According to a first aspect of the invention a record carrier as defined in the opening paragraph is characterized in that said modulation is a bi-phase modulation in which a data bit of the record carrier information is encoded by a first predetermined number of variations of a first phase followed by the same number of variations of a second phase inverse to the first phase. According to the invention, the recording and/or playback device as described in the opening paragraph is characterized in that the device comprises bi-phase demodulation means for retrieving data bits of the record carrier information from a first predetermined number of variations of a first phase followed by the same number of variations of a second phase inverse to the first phase. This has the effect, that data bits can be detected independently from their value from a same number of inverted and non-inverted periodic variations. Disturbances like offset, asymmetry or cross talk can be compensated for by combining the detection signals from the inverted and non-inverted variations, e.g. by integration. This has the advantage, that the detection has the same reliability for bits having the value 0 or 1. When compared to modulating in a single phase (e.g. invert 4 wobbles for bit=1), the bi-phase modulation has the advantage that the total number of inverted wobbles is always the same (irrespective of the data), and equal to the average number of wobbles inverted for single phase, but in a worst case situation for single phase modulation (for a series of bits=1) two time more wobbles would be inverted. A further advantage is, that disturbance in detection of the physical location of the periodic variations, which may be used for positioning the marks when recording, is accurate, because inverted variations in a neighboring track only have a low and predictable influence when compared to random modulated variations like in the frequency modulation in the known method.
An embodiment of the record carrier characterized in that the servo track is subdivided in relatively small parts having said bi-phase modulation and relatively large parts having not modulated (also called monotone) periodic variations. Relatively large indicates that at least 80% of the servo track has the not modulated periodic variations, and preferably at least 90%. This has the advantage, that detection of the periodic variations for positioning information blocks is not disturbed by modulation in a substantial part of the track.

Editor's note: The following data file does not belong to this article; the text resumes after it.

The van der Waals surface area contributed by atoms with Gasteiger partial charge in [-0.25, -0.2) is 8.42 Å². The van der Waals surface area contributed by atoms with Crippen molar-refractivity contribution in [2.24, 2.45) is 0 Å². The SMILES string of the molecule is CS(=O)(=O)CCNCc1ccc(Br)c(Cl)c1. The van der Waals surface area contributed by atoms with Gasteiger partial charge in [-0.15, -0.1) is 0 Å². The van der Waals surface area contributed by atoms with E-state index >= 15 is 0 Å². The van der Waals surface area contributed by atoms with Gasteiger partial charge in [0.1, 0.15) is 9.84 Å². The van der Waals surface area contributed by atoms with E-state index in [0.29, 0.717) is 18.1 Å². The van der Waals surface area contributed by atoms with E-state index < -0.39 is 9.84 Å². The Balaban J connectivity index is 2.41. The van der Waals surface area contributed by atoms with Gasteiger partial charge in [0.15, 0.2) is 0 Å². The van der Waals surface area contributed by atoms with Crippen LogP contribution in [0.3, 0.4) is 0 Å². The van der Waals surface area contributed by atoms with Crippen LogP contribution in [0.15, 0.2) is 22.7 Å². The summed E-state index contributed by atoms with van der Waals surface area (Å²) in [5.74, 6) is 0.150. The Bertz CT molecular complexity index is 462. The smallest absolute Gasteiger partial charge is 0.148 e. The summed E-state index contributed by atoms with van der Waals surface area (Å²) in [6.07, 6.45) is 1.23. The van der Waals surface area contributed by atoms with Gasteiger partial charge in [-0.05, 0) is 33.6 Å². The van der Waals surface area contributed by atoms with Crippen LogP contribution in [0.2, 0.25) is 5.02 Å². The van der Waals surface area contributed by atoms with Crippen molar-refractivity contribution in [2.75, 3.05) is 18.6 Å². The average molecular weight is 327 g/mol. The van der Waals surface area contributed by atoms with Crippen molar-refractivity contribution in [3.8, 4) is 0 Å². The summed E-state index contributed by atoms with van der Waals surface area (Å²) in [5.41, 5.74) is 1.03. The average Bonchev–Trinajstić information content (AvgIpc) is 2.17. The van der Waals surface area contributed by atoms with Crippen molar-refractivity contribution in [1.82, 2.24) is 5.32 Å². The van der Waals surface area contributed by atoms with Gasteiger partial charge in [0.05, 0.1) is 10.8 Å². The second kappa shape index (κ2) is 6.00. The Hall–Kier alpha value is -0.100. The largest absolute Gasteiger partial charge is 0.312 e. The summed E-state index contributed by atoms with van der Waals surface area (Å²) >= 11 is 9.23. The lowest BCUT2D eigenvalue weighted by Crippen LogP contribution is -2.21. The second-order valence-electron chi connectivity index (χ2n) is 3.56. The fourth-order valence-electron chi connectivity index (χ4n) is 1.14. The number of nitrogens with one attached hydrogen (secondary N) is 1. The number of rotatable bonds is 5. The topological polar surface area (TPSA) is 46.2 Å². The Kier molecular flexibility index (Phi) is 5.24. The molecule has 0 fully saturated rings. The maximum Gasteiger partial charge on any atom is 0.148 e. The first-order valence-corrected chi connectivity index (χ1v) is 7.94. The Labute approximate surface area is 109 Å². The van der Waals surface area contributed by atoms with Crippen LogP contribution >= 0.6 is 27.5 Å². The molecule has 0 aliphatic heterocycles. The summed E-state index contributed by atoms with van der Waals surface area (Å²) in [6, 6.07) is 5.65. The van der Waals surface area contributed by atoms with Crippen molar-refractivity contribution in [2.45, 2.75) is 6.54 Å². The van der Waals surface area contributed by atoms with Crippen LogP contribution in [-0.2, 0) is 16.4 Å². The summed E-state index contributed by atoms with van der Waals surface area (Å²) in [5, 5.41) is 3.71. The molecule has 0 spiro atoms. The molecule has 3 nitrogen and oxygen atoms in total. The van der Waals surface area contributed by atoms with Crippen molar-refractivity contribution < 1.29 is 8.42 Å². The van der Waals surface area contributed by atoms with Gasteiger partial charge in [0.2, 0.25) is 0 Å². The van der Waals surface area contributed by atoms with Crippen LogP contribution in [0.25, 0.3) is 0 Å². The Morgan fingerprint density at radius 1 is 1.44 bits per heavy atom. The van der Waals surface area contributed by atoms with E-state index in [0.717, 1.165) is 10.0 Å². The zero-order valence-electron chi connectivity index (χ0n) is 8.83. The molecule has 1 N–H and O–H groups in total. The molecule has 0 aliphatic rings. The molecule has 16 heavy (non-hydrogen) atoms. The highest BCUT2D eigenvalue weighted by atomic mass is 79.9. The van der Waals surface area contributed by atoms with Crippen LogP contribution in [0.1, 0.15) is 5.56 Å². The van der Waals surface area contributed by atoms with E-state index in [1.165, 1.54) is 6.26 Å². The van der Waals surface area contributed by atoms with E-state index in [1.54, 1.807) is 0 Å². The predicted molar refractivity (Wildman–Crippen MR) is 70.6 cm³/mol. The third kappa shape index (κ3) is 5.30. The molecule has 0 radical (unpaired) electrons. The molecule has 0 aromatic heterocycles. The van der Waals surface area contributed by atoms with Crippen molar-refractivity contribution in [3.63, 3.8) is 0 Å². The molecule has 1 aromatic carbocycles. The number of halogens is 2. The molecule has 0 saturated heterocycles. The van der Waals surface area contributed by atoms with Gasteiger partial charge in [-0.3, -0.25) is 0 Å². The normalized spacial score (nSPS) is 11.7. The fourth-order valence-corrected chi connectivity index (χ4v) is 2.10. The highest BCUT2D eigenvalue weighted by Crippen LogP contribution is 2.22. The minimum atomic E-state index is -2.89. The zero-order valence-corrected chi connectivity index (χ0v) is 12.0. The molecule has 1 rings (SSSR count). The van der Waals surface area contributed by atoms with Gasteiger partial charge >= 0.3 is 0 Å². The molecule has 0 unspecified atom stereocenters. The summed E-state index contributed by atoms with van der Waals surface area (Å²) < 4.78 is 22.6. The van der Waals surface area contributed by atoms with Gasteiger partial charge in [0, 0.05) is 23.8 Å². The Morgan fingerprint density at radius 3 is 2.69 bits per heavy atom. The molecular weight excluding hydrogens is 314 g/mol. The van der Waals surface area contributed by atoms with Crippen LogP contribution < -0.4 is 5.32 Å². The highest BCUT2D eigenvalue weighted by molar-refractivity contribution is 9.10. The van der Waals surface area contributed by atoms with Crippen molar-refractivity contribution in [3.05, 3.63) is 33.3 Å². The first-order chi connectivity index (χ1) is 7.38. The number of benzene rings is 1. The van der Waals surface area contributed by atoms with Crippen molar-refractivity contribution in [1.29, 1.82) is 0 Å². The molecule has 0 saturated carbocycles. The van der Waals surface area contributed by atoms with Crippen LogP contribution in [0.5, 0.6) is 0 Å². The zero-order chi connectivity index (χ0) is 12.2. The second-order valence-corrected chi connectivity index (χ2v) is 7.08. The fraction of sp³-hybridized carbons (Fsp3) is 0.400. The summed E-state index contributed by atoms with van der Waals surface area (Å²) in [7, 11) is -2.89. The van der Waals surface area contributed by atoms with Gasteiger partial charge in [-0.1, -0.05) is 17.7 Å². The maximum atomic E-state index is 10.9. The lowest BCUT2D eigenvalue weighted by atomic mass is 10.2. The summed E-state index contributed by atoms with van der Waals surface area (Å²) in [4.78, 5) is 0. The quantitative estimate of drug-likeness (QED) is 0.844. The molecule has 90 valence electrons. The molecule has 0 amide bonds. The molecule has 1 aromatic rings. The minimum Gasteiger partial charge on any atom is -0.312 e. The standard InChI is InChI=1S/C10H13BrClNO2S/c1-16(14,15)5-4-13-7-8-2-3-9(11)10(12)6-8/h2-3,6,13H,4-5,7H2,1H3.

A further embodiment of the record carrier is characterized in that the length of one periodic variation corresponds to a third predetermined number of channel bits. The effect is, that the nominal position of the nth channel bit corresponds exactly to the physical position of the nth periodic variation divided by the third predetermined number, because of the fact that the bi-phase modulation does not influence the length of the periodic variations. This has the advantage, that the recording location can be synchronized to the periodic variations. A relatively small third predetermined number of channel bits per periodic variation allows a high accuracy of positioning. In particular 32 is a suitable number, because this is sufficiently longer than the longest mark used in common channel coding, which are smaller than 16 channel bits, and allows easy address calculation in a binary system.
Further preferred embodiments of the method, devices and record carrier according to the invention are given in the dependent claims.
These and other aspects of the invention will be apparent from and elucidated further with reference to the embodiments described by way of example in the following description and with reference to the accompanying drawings, in which
FIG. 1 shows a record carrier,
FIG. 2 shows bi-phase wobble modulation
FIG. 3 shows ADIP word data
FIG. 4 shows a bi-phase detector
FIG. 5 shows a playback device, and
FIG. 6 shows a recording device Corresponding elements in different Figures have identical reference numerals.